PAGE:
The Trussell Trust has seen a staggering increase in the number of food parcels distributed over the last five years.
Food banks in the food charity network provided more than 2.1 million emergency food parcels between 1 April 2021 and 31 March 2022. Of these, 832,000 were for children. This represents an 81% increase compared to the same period five years ago.
The Trussell Trust supports a nationwide network of more than 1,300 food bank centres.
Food banks under pressure
In a blog post on NPC’s website, Grace Wyld, a member of the policy research team at the Trussell Trust, wrote that food banks around the country are under increased pressure as the cost-of-living crisis bites hard.
She said: “In recent weeks we have been encouraged by politicians to cut back on luxuries and shop around for cheaper supermarket staples. But for people already struggling to afford the essentials, there is simply nothing left to cut and food banks across the UK are picking up the pieces.”
Wyld said that people referred to food banks in the charity’s network have on average “just £57 a week to live on after housing costs”.
“While charities will do everything they can to support people facing financial hardship, they cannot and should not be expected to pick up the pieces for the UK government and an increasingly threadbare social security system,” she added.
Citizens Advice Merthyr Tydfil: requests for food bank vouchers up 500%
Speaking in parliament on Wednesday, Gerald Jones, a Welsh shadow minister, said that requests for food bank vouchers and other charitable support in his constituency have increased by “more than 500%”.
He said: “My local food banks operate in challenging times and, on a number of occasions recently, have come close to running out of food, given the huge demand.”
His comments followed a meeting with Citizens Advice Merthyr Tydfil, a charity that provides advice and campaign on big issues affecting people’s lives.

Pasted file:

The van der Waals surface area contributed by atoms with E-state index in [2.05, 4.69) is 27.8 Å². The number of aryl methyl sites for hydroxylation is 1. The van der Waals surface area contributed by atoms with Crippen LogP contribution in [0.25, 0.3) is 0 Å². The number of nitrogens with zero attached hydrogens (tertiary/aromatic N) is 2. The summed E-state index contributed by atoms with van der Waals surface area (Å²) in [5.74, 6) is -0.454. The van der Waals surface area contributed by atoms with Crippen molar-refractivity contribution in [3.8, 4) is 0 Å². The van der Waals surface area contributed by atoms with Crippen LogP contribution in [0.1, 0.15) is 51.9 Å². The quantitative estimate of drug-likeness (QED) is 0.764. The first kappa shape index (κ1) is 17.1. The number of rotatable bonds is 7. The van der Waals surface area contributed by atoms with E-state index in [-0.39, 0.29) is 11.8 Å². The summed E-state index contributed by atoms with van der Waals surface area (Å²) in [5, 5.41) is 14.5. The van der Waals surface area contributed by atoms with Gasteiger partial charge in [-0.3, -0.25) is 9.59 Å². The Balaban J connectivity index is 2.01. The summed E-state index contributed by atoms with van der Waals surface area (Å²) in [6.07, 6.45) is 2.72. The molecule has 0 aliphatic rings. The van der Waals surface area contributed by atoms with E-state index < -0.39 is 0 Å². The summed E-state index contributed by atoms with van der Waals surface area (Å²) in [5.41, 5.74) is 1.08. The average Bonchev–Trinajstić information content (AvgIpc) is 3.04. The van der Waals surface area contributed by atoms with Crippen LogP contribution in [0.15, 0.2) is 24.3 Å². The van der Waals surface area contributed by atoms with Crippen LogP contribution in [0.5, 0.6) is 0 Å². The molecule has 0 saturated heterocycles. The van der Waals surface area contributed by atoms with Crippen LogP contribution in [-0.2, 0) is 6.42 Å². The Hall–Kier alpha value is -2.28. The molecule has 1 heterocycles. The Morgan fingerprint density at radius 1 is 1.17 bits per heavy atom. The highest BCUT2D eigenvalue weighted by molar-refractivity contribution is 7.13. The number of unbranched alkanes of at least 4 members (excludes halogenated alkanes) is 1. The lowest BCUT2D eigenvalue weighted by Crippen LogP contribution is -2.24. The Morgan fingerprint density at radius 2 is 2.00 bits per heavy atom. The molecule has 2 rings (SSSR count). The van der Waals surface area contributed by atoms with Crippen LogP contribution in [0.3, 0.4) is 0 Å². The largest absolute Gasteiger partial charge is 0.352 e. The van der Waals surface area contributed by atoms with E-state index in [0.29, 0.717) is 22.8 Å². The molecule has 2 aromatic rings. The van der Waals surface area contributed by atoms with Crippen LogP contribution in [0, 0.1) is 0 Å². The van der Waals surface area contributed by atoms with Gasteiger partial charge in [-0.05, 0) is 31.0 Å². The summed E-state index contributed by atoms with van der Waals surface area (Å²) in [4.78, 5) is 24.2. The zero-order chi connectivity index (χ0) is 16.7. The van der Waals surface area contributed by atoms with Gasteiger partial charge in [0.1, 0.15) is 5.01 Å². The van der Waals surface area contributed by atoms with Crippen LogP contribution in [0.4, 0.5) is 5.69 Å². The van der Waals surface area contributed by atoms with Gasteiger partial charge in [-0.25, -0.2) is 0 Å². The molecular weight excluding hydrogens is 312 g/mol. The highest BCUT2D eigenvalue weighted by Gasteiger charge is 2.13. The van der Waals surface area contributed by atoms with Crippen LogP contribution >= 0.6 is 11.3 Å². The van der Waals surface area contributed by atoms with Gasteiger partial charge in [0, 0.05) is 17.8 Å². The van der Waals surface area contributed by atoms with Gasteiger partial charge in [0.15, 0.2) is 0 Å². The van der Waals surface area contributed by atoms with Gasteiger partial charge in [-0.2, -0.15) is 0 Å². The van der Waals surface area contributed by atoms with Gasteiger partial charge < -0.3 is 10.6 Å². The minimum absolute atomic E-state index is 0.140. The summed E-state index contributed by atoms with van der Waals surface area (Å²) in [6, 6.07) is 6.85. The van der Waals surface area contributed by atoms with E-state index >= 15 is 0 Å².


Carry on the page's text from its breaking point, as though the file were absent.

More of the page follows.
According to the charity’s case management system, 104 food bank vouchers were issued in Merthyr and surrounding areas between October 2020 and March 2021. This compares with 669 between October 2021 and March 2022. The number of charitable support issues, which include the Discretionary Assistance Fund, baby banks, food pantries and help from churches, rose from 71 to 256.
The power of data
NPC has created an interactive databank that helps charities and funders better understand communities’ needs around the country.
Wyld said this data can be used to better understand “the changing picture of inequality across the UK”.
She wrote in the blog post: “The Trussell Trust’s mission is to end the need for food banks in the UK, and the stats being added to NPC’s databank are a sobering reminder of just how steep a hill there is to climb.
“However, it is also through data that we can better equip ourselves, food banks, organisers, and campaigners - many of whom have their own experience of turning to a food bank in a time of crisis - to meet the challenges we face. Through open data and innovative tools like the local needs databank, we can gain a greater understanding of where needs are most acute across the UK and what we need to do to achieve our mission. We aren’t going to end the need for food banks through data alone, but we certainly can’t get there without it.”